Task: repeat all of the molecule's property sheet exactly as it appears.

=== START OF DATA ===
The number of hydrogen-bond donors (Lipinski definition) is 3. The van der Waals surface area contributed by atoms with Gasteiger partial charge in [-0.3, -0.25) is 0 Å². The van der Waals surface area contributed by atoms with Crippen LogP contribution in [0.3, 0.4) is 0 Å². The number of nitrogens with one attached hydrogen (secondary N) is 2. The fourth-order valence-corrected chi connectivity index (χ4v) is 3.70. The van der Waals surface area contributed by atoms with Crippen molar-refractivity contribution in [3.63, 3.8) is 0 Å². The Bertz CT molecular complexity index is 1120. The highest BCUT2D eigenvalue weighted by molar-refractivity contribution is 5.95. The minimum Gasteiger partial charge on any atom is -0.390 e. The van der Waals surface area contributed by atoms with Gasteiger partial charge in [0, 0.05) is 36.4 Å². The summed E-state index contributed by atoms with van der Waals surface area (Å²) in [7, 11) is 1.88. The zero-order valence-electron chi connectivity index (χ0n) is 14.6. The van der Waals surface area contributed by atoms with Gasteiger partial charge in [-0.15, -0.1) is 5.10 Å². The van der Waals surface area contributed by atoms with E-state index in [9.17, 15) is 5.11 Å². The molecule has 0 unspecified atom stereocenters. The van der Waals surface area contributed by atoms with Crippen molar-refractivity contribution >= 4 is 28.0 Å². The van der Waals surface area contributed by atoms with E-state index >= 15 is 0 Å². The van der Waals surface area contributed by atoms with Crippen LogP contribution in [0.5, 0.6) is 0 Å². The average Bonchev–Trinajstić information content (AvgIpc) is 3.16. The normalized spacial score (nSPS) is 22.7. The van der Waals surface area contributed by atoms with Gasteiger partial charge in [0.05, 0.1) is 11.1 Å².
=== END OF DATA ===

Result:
The number of hydrogen-bond donors (Lipinski definition) is 3. The van der Waals surface area contributed by atoms with Gasteiger partial charge in [-0.3, -0.25) is 0 Å². The van der Waals surface area contributed by atoms with Crippen LogP contribution in [0.3, 0.4) is 0 Å². The number of nitrogens with one attached hydrogen (secondary N) is 2. The fourth-order valence-corrected chi connectivity index (χ4v) is 3.70. The van der Waals surface area contributed by atoms with Crippen molar-refractivity contribution in [3.63, 3.8) is 0 Å². The Bertz CT molecular complexity index is 1120. The highest BCUT2D eigenvalue weighted by molar-refractivity contribution is 5.95. The minimum Gasteiger partial charge on any atom is -0.390 e. The van der Waals surface area contributed by atoms with Gasteiger partial charge in [0, 0.05) is 36.4 Å². The summed E-state index contributed by atoms with van der Waals surface area (Å²) in [7, 11) is 1.88. The zero-order valence-electron chi connectivity index (χ0n) is 14.6. The van der Waals surface area contributed by atoms with Gasteiger partial charge in [-0.15, -0.1) is 5.10 Å². The van der Waals surface area contributed by atoms with E-state index in [9.17, 15) is 5.11 Å². The molecule has 0 unspecified atom stereocenters. The van der Waals surface area contributed by atoms with Crippen molar-refractivity contribution >= 4 is 28.0 Å². The van der Waals surface area contributed by atoms with E-state index >= 15 is 0 Å². The van der Waals surface area contributed by atoms with Crippen LogP contribution in [0.5, 0.6) is 0 Å². The average Bonchev–Trinajstić information content (AvgIpc) is 3.16. The normalized spacial score (nSPS) is 22.7. The van der Waals surface area contributed by atoms with Gasteiger partial charge in [0.05, 0.1) is 11.1 Å².